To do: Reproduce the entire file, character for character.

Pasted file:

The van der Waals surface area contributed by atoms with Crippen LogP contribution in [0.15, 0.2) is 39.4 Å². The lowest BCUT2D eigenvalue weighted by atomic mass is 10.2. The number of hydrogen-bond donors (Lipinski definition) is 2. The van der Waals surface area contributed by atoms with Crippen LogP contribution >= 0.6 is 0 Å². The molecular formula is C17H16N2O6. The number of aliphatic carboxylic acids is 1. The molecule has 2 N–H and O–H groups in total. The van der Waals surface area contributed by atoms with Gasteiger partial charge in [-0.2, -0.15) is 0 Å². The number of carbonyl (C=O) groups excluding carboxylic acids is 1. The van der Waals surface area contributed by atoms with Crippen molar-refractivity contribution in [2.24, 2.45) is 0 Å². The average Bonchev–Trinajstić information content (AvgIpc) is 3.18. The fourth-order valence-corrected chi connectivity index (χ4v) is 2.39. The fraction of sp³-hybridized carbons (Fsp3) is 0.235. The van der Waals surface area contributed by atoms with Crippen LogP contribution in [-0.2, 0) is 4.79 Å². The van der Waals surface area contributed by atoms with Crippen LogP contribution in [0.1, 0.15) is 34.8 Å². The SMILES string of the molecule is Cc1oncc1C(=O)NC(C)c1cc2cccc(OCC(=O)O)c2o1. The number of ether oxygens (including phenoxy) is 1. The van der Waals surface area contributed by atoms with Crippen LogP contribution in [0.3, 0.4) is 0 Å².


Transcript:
The van der Waals surface area contributed by atoms with Crippen LogP contribution in [0.15, 0.2) is 39.4 Å². The lowest BCUT2D eigenvalue weighted by atomic mass is 10.2. The number of hydrogen-bond donors (Lipinski definition) is 2. The van der Waals surface area contributed by atoms with Crippen LogP contribution >= 0.6 is 0 Å². The molecular formula is C17H16N2O6. The number of aliphatic carboxylic acids is 1. The molecule has 2 N–H and O–H groups in total. The van der Waals surface area contributed by atoms with Gasteiger partial charge in [-0.2, -0.15) is 0 Å². The number of carbonyl (C=O) groups excluding carboxylic acids is 1. The van der Waals surface area contributed by atoms with Crippen molar-refractivity contribution in [2.24, 2.45) is 0 Å². The average Bonchev–Trinajstić information content (AvgIpc) is 3.18. The fourth-order valence-corrected chi connectivity index (χ4v) is 2.39. The fraction of sp³-hybridized carbons (Fsp3) is 0.235. The van der Waals surface area contributed by atoms with Crippen LogP contribution in [-0.2, 0) is 4.79 Å². The van der Waals surface area contributed by atoms with Crippen LogP contribution in [0.1, 0.15) is 34.8 Å². The SMILES string of the molecule is Cc1oncc1C(=O)NC(C)c1cc2cccc(OCC(=O)O)c2o1. The number of ether oxygens (including phenoxy) is 1. The van der Waals surface area contributed by atoms with Crippen LogP contribution in [0.3, 0.4) is 0 Å².